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Facebook AI Research says it’s created a machine learning system for de-identification of individuals in video. Startups like D-ID and a number of previous works have made de-identification technology for still images, but this is the first one that works on video. In initial tests, the method was able to thwart state-of-the-art facial recognition systems.

The AI for automatic video modification doesn’t need to be retrained to be applied to each video. It maps a slightly distorted version on a person’s face in order to make it difficult for facial recognition technology to identify a person.

“Face recognition can lead to loss of privacy and face replacement technology may be misused to create misleading videos,” a paper explaining the approach reads. “Recent world events concerning the advances in, and abuse of face recognition technology invoke the need to understand methods that successfully deal with de-identification. Our contribution is the only one suitable for video, including live video, and presents quality that far surpasses the literature methods.”

Facebook’s approach pairs an adversarial autoencoder with a classifier network. As part of training of the network, researchers tried to fool facial recognition networks, Facebook AI Research engineer and Tel Aviv University professor Lior Wolf told VentureBeat in a phone interview.


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“So the autoencoder is such that it tries to make life harder for the facial recognition network, and it is actually a general technique that can also be used if you want to generate a way to mask somebody’s, say, voice or online behavior or any other type of identifiable information that you want to remove,” he said.

Like faceswap deepfake software, the AI uses an encoder-decoder architecture to generate both a mask and an image. During training, the person’s face is distorted then fed into the network. Then the system generates distorted and undistorted images of a person’s face for output that can be embedded into video.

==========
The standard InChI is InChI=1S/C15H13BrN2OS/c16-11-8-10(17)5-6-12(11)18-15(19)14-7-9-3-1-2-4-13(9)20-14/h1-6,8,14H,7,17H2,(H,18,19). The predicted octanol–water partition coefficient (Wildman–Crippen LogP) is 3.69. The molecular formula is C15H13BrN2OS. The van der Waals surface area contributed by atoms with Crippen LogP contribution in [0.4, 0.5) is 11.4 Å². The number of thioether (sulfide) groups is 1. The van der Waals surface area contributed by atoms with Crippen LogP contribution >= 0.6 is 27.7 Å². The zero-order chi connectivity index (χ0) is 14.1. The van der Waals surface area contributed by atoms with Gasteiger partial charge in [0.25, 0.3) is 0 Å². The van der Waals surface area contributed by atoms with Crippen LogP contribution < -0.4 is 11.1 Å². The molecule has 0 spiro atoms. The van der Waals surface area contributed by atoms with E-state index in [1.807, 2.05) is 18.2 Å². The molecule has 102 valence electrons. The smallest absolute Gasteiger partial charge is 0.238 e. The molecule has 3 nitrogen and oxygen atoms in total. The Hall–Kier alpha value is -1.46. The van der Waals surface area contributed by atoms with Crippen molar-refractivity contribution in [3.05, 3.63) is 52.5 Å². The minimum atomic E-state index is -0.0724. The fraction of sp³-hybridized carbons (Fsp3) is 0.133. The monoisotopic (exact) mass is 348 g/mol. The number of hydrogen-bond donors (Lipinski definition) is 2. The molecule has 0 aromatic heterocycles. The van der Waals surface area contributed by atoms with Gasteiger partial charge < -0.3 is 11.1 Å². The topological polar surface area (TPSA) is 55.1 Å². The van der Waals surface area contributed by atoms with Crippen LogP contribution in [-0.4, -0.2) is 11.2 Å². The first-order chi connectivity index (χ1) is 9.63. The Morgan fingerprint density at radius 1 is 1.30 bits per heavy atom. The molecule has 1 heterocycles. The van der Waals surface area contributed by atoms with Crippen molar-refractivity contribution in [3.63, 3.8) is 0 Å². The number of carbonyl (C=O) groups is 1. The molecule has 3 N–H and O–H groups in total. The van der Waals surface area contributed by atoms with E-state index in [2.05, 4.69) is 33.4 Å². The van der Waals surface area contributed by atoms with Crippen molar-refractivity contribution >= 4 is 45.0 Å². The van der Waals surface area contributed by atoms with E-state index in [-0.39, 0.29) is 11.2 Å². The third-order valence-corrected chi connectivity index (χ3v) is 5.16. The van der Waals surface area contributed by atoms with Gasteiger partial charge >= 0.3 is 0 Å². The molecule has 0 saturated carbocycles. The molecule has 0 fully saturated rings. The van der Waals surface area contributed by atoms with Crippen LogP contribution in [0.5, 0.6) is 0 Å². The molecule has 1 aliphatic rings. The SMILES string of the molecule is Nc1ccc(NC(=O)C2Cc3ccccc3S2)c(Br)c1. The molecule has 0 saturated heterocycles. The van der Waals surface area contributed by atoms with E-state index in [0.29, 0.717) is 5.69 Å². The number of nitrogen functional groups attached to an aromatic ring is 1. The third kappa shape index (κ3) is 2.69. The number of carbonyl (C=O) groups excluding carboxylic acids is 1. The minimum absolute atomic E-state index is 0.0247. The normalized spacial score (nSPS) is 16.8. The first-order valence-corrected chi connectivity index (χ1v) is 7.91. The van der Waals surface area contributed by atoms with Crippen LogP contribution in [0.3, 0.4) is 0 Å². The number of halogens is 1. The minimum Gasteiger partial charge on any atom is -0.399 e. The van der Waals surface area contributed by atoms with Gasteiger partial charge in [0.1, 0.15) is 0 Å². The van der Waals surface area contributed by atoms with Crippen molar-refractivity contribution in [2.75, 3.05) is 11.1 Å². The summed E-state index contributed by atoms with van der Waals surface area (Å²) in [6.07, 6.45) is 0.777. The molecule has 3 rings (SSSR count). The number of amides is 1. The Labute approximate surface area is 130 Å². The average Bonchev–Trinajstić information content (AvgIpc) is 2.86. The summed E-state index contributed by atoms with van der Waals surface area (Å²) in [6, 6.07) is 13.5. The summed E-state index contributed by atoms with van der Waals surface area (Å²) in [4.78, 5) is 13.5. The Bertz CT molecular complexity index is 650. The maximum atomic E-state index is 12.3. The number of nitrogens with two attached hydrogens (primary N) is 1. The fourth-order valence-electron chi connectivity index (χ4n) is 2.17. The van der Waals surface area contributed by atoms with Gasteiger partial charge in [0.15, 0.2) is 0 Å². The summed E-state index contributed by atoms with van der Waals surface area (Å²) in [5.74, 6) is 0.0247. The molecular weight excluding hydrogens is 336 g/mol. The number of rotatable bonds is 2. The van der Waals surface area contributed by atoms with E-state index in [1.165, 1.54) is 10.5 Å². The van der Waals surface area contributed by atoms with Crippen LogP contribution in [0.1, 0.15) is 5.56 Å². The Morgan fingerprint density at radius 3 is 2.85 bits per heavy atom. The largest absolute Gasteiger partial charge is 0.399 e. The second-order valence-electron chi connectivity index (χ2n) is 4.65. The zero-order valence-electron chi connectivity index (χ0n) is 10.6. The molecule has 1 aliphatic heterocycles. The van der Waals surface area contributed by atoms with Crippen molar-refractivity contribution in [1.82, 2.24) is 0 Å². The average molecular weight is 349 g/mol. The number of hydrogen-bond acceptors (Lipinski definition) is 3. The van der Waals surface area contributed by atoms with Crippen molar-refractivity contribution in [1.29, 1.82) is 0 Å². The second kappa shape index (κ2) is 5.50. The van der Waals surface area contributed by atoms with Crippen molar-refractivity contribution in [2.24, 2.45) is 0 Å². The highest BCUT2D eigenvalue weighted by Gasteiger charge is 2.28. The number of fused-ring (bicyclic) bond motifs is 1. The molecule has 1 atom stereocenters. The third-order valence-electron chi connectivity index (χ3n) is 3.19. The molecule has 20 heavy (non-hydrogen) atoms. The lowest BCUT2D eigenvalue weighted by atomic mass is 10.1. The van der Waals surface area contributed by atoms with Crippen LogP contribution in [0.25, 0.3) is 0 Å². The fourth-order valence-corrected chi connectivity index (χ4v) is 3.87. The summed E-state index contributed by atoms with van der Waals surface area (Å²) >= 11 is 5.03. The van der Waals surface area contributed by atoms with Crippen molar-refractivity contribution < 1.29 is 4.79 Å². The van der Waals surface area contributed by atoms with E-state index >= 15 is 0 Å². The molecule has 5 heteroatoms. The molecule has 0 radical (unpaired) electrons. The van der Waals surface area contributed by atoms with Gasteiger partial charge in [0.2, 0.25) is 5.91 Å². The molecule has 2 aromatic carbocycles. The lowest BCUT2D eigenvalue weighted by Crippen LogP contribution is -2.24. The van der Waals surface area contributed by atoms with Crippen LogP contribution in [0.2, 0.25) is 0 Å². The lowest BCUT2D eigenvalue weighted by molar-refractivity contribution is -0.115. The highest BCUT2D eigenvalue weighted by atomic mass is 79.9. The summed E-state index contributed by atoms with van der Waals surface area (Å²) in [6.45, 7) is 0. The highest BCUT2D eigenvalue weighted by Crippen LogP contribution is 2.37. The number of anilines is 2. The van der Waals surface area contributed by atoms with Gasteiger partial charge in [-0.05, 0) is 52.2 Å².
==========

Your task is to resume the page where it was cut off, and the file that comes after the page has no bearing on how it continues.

Facebook has no plan to apply the tech to any part of the Facebook family of apps at this time, a company spokesperson told VentureBeat, but such methods could enable public speech that remains recognizable to people but not to AI systems.

Anonymized faces in videos could also be used for the privacy-conscious training of AI systems. In May, Google used Mannequin challenge videos to train AI systems to improve video depth perception systems. Multiple works from UC Berkeley researchers to train AI agents to dance like people or do backflips also used YouTube videos as a training data set.

The work will be presented at the International Conference on Computer Vision (ICCV) being held next week in Seoul, South Korea.

The news follows an announcement earlier this week by Facebook CTO Mike Schroepfer that a Deepfakes Challenge preview data set is now available and that Amazon’s AWS is now a member of the Deepfake Detection Challenge initiative launched last month by Facebook and Microsoft. The challenge was created to improve the robustness of deepfake detection systems.

In addition to the altruistic works mentioned above, Facebook’s desire to be a leader in the area may stem from controversy about its platforms being used to spread misinformation and its own applications of facial recognition technology.

Facebook made facial recognition a default on its platform earlier this year, and is currently battling a $35 billion facial recognition lawsuit. This week the social network also launched a News app for some users in the United States.

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